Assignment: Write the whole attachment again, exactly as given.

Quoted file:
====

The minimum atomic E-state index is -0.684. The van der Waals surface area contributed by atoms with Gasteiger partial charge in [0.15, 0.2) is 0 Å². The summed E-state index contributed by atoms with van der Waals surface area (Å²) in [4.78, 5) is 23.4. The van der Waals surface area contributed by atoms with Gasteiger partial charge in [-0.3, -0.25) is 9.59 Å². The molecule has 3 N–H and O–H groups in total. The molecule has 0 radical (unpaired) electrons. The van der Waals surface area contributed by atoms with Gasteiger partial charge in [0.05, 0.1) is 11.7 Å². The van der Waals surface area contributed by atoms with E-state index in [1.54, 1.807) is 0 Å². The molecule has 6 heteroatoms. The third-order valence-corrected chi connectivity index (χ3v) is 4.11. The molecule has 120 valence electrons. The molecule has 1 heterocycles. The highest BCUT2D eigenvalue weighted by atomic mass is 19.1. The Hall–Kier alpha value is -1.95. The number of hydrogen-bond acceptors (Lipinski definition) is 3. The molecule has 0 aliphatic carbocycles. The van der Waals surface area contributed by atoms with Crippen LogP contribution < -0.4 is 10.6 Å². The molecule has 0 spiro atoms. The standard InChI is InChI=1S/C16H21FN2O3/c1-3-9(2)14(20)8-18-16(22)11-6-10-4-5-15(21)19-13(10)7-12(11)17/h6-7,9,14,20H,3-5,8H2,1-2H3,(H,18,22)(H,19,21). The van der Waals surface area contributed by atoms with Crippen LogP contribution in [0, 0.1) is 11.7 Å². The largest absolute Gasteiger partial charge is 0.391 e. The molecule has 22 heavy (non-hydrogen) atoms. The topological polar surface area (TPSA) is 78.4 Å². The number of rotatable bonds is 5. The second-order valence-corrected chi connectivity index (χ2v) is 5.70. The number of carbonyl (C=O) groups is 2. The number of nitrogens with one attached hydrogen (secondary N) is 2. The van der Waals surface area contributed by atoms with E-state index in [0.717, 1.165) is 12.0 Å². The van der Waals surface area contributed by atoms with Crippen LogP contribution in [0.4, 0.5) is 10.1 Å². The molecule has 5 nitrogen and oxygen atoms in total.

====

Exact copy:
The minimum atomic E-state index is -0.684. The van der Waals surface area contributed by atoms with Gasteiger partial charge in [0.15, 0.2) is 0 Å². The summed E-state index contributed by atoms with van der Waals surface area (Å²) in [4.78, 5) is 23.4. The van der Waals surface area contributed by atoms with Gasteiger partial charge in [-0.3, -0.25) is 9.59 Å². The molecule has 3 N–H and O–H groups in total. The molecule has 0 radical (unpaired) electrons. The van der Waals surface area contributed by atoms with Gasteiger partial charge in [0.05, 0.1) is 11.7 Å². The van der Waals surface area contributed by atoms with E-state index in [1.54, 1.807) is 0 Å². The molecule has 6 heteroatoms. The third-order valence-corrected chi connectivity index (χ3v) is 4.11. The molecule has 120 valence electrons. The molecule has 1 heterocycles. The highest BCUT2D eigenvalue weighted by atomic mass is 19.1. The Hall–Kier alpha value is -1.95. The number of hydrogen-bond acceptors (Lipinski definition) is 3. The molecule has 0 aliphatic carbocycles. The van der Waals surface area contributed by atoms with Crippen LogP contribution < -0.4 is 10.6 Å². The molecule has 0 spiro atoms. The standard InChI is InChI=1S/C16H21FN2O3/c1-3-9(2)14(20)8-18-16(22)11-6-10-4-5-15(21)19-13(10)7-12(11)17/h6-7,9,14,20H,3-5,8H2,1-2H3,(H,18,22)(H,19,21). The van der Waals surface area contributed by atoms with Crippen LogP contribution in [0, 0.1) is 11.7 Å². The largest absolute Gasteiger partial charge is 0.391 e. The molecule has 22 heavy (non-hydrogen) atoms. The topological polar surface area (TPSA) is 78.4 Å². The number of rotatable bonds is 5. The second-order valence-corrected chi connectivity index (χ2v) is 5.70. The number of carbonyl (C=O) groups is 2. The number of nitrogens with one attached hydrogen (secondary N) is 2. The van der Waals surface area contributed by atoms with E-state index in [0.717, 1.165) is 12.0 Å². The van der Waals surface area contributed by atoms with Crippen LogP contribution in [0.4, 0.5) is 10.1 Å². The molecule has 5 nitrogen and oxygen atoms in total.